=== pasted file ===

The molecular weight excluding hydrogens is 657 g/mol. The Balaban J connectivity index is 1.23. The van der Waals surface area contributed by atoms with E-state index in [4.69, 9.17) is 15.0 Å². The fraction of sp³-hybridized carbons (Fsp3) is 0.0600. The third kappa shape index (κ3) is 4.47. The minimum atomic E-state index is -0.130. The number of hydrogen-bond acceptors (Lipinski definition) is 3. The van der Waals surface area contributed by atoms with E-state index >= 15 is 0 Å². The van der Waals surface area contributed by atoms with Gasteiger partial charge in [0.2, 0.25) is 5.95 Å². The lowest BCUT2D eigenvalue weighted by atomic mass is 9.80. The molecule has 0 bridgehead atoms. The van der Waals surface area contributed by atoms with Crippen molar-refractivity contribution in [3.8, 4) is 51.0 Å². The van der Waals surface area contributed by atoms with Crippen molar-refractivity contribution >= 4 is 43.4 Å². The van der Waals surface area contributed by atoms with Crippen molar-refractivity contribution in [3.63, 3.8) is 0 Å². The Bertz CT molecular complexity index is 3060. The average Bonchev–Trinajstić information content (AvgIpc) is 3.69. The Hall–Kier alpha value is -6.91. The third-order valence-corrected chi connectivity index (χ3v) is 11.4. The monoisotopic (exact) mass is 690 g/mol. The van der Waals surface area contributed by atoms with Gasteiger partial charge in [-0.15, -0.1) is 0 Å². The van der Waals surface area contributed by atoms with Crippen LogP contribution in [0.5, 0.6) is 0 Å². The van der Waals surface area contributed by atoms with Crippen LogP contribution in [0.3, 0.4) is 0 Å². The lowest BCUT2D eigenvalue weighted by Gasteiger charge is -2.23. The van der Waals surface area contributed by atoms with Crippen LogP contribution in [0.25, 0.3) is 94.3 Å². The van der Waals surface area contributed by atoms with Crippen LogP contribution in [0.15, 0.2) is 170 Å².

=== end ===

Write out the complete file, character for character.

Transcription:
The molecular weight excluding hydrogens is 657 g/mol. The Balaban J connectivity index is 1.23. The van der Waals surface area contributed by atoms with E-state index in [4.69, 9.17) is 15.0 Å². The fraction of sp³-hybridized carbons (Fsp3) is 0.0600. The third kappa shape index (κ3) is 4.47. The minimum atomic E-state index is -0.130. The number of hydrogen-bond acceptors (Lipinski definition) is 3. The van der Waals surface area contributed by atoms with E-state index >= 15 is 0 Å². The van der Waals surface area contributed by atoms with Gasteiger partial charge in [0.2, 0.25) is 5.95 Å². The lowest BCUT2D eigenvalue weighted by atomic mass is 9.80. The molecule has 0 bridgehead atoms. The van der Waals surface area contributed by atoms with Crippen molar-refractivity contribution in [3.8, 4) is 51.0 Å². The van der Waals surface area contributed by atoms with Crippen molar-refractivity contribution >= 4 is 43.4 Å². The van der Waals surface area contributed by atoms with Crippen molar-refractivity contribution in [3.63, 3.8) is 0 Å². The Bertz CT molecular complexity index is 3060. The average Bonchev–Trinajstić information content (AvgIpc) is 3.69. The Hall–Kier alpha value is -6.91. The third-order valence-corrected chi connectivity index (χ3v) is 11.4. The monoisotopic (exact) mass is 690 g/mol. The van der Waals surface area contributed by atoms with Gasteiger partial charge in [-0.15, -0.1) is 0 Å². The van der Waals surface area contributed by atoms with Crippen LogP contribution in [0.5, 0.6) is 0 Å². The van der Waals surface area contributed by atoms with Crippen LogP contribution in [0.3, 0.4) is 0 Å². The lowest BCUT2D eigenvalue weighted by Gasteiger charge is -2.23. The van der Waals surface area contributed by atoms with Crippen LogP contribution in [0.25, 0.3) is 94.3 Å². The van der Waals surface area contributed by atoms with Crippen LogP contribution in [0.15, 0.2) is 170 Å².